Protection Myths Demolished! 6 Realities about Coronavirus Prevention


Image of the coronavirus. get accurate information about protection.

In just one week, the number of COVID-19 cases has increased by around 20%, along with the number of deaths. However, it is important to avoid panic and take protective measures, as well as avoid spreading unreliable or unscientific information. Therefore, in this article, we will talk about some of the myths and realities about coronavirus protection.

Myth #1: Masks are not the best option for protection

Reality: There is no evidence to indicate that the use of masks in patients who do not have symptoms is useful in preventing coronavirus. Panic buying has increased the price of these items. Additionally, many people do not use masks correctly and do not have sufficient sealing to prevent the virus from entering through the edges. 

In case a person has a cough or sneeze, it is recommended to use a mask to protect close contacts. However, it is always preferable not to go out or work under those circumstances.

Myth #2: Coronavirus is transmitted through food.

Reality: There is currently no evidence to support this claim. In previous cases of other types of coronaviruses, such as SARS and MERS, there was no evidence of this being possible. In any case, cooking food adequately at least at 60°C for 30 minutes is sufficient to kill the virus.

Myth #3: Taking vitamin D protects against coronavirus.

Reality: Recently, information has been spread without scientific evidence that vitamin D can prevent coronavirus. A study published in 2019 with around 11,000 patients showed that in patients with vitamin D deficiency, receiving supplements containing vitamin D helped decrease the risk of respiratory infections.

Myth #4: Taking vitamin C prevents respiratory infections.

Reality: Several studies published in 2007, 2017, and 2018 have described a decrease in the number of women suffering from respiratory tract infections when they consume more than 110mg/day of this vitamin. However, there was no evidence related to coronavirus, and in the case of children, it has not been shown to protect against respiratory tract infections but does decrease their duration.

Myth #5: Warm weather is a protection that could stop the spread of coronavirus.

Reality: German specialist Thomas Pietschmann says this cannot be predicted due to the limited information still available about the virus. It is known that coronavirus has a fatty envelope that is not particularly resistant to high temperatures, which could cause the virus to disintegrate as the temperature increases. However, there is no scientific evidence on this matter.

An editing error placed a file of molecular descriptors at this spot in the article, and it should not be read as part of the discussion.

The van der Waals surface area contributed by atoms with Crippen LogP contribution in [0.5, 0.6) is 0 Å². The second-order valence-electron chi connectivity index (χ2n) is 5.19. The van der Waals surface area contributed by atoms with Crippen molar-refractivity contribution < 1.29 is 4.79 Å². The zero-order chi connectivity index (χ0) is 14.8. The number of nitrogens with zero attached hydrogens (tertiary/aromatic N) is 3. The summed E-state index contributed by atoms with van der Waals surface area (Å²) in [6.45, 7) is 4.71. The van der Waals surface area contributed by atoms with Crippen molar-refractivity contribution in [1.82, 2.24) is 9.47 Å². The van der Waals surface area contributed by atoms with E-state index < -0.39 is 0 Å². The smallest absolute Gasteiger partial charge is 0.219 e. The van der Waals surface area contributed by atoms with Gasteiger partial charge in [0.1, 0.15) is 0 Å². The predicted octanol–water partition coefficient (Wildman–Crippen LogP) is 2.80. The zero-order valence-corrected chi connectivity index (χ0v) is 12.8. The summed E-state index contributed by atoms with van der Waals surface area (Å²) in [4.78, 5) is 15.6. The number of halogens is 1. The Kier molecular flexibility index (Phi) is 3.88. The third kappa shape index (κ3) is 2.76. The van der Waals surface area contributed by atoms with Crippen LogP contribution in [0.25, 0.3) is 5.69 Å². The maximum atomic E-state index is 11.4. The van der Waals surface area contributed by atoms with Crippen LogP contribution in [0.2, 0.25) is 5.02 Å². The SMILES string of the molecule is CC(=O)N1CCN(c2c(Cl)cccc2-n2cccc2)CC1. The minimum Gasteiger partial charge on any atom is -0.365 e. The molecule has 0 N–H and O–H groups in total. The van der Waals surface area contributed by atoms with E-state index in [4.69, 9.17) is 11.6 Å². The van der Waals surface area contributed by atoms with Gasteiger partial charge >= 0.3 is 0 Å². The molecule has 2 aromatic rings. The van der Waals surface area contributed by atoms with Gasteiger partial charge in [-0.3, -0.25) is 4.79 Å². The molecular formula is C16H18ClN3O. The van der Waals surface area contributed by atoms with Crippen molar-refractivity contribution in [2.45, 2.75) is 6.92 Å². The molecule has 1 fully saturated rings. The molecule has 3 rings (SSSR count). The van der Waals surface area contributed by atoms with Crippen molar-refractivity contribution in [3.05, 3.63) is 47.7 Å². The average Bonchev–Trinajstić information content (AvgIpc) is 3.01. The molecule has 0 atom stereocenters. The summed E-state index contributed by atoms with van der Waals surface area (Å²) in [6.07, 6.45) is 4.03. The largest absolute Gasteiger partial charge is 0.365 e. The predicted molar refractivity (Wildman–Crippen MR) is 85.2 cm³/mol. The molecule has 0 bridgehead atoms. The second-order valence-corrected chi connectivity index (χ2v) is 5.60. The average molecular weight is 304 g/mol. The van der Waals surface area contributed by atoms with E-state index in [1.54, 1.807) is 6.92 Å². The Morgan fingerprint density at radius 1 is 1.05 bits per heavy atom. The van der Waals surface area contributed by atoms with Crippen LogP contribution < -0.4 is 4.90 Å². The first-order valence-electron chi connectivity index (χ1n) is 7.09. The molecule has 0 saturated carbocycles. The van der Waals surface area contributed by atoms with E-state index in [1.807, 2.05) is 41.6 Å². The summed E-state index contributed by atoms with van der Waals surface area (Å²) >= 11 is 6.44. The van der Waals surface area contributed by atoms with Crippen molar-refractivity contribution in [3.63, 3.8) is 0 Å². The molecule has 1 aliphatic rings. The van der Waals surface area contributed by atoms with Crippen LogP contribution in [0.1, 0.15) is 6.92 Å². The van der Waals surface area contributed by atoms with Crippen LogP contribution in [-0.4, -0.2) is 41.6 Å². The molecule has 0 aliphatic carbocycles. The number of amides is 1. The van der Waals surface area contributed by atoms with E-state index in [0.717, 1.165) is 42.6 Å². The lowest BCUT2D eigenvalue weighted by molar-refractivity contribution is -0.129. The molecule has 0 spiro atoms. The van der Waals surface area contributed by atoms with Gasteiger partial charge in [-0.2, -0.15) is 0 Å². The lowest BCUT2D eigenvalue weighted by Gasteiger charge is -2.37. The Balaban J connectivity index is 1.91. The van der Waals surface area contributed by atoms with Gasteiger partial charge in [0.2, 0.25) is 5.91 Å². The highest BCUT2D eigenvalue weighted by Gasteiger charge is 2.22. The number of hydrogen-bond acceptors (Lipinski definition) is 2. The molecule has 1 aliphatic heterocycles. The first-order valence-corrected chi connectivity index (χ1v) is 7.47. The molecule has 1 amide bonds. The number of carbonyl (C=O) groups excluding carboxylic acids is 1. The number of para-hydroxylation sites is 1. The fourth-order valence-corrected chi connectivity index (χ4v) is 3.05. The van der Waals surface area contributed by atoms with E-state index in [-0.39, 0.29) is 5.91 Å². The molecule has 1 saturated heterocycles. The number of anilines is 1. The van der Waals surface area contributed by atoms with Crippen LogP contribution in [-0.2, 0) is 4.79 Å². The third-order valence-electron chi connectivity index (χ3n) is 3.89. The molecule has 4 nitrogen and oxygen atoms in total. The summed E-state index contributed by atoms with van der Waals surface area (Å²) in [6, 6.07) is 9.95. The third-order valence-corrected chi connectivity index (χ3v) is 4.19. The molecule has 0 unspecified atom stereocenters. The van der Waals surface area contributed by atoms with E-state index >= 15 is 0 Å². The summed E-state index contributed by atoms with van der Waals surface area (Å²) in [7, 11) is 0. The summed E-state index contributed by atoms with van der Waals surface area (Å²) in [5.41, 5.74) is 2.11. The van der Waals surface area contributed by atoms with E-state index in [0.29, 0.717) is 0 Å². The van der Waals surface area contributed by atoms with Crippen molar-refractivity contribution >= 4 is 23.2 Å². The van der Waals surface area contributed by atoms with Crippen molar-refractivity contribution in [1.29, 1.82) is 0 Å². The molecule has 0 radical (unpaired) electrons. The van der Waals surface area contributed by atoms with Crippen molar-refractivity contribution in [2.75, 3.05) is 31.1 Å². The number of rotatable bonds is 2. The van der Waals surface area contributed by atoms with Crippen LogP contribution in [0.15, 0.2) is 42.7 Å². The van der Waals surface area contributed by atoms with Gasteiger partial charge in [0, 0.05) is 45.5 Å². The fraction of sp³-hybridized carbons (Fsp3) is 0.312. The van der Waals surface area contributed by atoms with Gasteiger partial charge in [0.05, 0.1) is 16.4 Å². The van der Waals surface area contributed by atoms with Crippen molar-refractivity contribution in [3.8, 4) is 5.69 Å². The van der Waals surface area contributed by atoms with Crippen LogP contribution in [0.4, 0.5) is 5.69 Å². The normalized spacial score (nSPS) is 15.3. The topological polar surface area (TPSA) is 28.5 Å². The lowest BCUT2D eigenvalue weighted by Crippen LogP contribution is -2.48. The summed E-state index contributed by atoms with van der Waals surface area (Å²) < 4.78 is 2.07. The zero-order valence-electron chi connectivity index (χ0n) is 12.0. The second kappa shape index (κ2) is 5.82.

Myth #6: Pneumonia or influenza vaccines can help protect against coronavirus infection.

Reality: No, neither of the two vaccines are a protection against coronavirus, but they should not be avoided when indicated. So far, different laboratories are experimenting with 35 different types of vaccines, but concrete results have not yet been obtained. Remember that so far, we can only take preventive measures, in other words, have protection to take care of our health and those around us.

In conclusion, it is essential to separate fact from fiction when it comes to protecting ourselves from coronavirus. While there are some myths circulating about what measures can be taken to prevent the spread of the virus, it is important to rely on scientific evidence and follow the recommendations of public health experts. 

Masks, for example, can be effective if used correctly, and there is no evidence that coronavirus can be transmitted through food. While vitamin D and vitamin C may have some benefits, they are not a foolproof way to prevent infection. The impact of weather on the virus is still unknown, and pneumonia or influenza vaccines do not protect against coronavirus. 

Ultimately, the best protection is to follow social distancing guidelines, practice good hygiene, and stay informed about the latest developments.


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